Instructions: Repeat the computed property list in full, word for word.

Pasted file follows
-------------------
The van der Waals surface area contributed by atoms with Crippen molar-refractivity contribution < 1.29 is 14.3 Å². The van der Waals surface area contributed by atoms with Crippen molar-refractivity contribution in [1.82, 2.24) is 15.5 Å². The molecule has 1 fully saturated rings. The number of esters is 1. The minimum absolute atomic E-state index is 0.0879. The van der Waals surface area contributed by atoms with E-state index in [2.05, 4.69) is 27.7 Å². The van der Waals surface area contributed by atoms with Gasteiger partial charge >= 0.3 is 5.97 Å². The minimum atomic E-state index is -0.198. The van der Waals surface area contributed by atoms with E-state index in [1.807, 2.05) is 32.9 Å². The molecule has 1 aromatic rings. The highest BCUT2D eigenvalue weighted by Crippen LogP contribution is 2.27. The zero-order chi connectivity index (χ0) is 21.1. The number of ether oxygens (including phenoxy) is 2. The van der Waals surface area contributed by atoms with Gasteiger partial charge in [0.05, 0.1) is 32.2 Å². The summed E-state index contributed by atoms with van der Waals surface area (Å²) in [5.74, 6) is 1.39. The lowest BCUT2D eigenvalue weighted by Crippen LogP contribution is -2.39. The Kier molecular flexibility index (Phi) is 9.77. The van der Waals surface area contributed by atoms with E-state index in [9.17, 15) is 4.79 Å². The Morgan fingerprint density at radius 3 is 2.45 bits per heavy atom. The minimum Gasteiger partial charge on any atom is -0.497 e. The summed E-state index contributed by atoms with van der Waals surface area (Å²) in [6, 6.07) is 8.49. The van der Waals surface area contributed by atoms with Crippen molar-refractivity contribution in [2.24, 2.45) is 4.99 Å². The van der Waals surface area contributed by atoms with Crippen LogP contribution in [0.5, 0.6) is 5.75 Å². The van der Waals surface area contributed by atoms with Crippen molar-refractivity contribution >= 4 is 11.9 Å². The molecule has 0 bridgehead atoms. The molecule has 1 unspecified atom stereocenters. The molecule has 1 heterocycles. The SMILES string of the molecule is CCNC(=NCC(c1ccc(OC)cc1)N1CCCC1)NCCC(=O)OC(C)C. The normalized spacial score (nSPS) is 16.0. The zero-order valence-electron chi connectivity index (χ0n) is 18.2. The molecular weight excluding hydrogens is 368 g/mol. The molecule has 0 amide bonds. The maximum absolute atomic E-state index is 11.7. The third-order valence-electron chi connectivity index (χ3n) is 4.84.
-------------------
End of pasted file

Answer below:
The van der Waals surface area contributed by atoms with Crippen molar-refractivity contribution < 1.29 is 14.3 Å². The van der Waals surface area contributed by atoms with Crippen molar-refractivity contribution in [1.82, 2.24) is 15.5 Å². The molecule has 1 fully saturated rings. The number of esters is 1. The minimum absolute atomic E-state index is 0.0879. The van der Waals surface area contributed by atoms with E-state index in [2.05, 4.69) is 27.7 Å². The van der Waals surface area contributed by atoms with Gasteiger partial charge >= 0.3 is 5.97 Å². The minimum atomic E-state index is -0.198. The van der Waals surface area contributed by atoms with E-state index in [1.807, 2.05) is 32.9 Å². The molecule has 1 aromatic rings. The highest BCUT2D eigenvalue weighted by Crippen LogP contribution is 2.27. The zero-order chi connectivity index (χ0) is 21.1. The number of ether oxygens (including phenoxy) is 2. The van der Waals surface area contributed by atoms with Gasteiger partial charge in [0.05, 0.1) is 32.2 Å². The summed E-state index contributed by atoms with van der Waals surface area (Å²) in [5.74, 6) is 1.39. The lowest BCUT2D eigenvalue weighted by Crippen LogP contribution is -2.39. The Kier molecular flexibility index (Phi) is 9.77. The van der Waals surface area contributed by atoms with E-state index in [9.17, 15) is 4.79 Å². The Morgan fingerprint density at radius 3 is 2.45 bits per heavy atom. The minimum Gasteiger partial charge on any atom is -0.497 e. The summed E-state index contributed by atoms with van der Waals surface area (Å²) in [6, 6.07) is 8.49. The van der Waals surface area contributed by atoms with Crippen molar-refractivity contribution in [2.24, 2.45) is 4.99 Å². The van der Waals surface area contributed by atoms with Crippen LogP contribution in [0.5, 0.6) is 5.75 Å². The van der Waals surface area contributed by atoms with Crippen molar-refractivity contribution >= 4 is 11.9 Å². The molecule has 0 bridgehead atoms. The molecule has 1 unspecified atom stereocenters. The molecule has 1 heterocycles. The SMILES string of the molecule is CCNC(=NCC(c1ccc(OC)cc1)N1CCCC1)NCCC(=O)OC(C)C. The normalized spacial score (nSPS) is 16.0. The zero-order valence-electron chi connectivity index (χ0n) is 18.2. The molecular weight excluding hydrogens is 368 g/mol. The molecule has 0 amide bonds. The maximum absolute atomic E-state index is 11.7. The third-order valence-electron chi connectivity index (χ3n) is 4.84.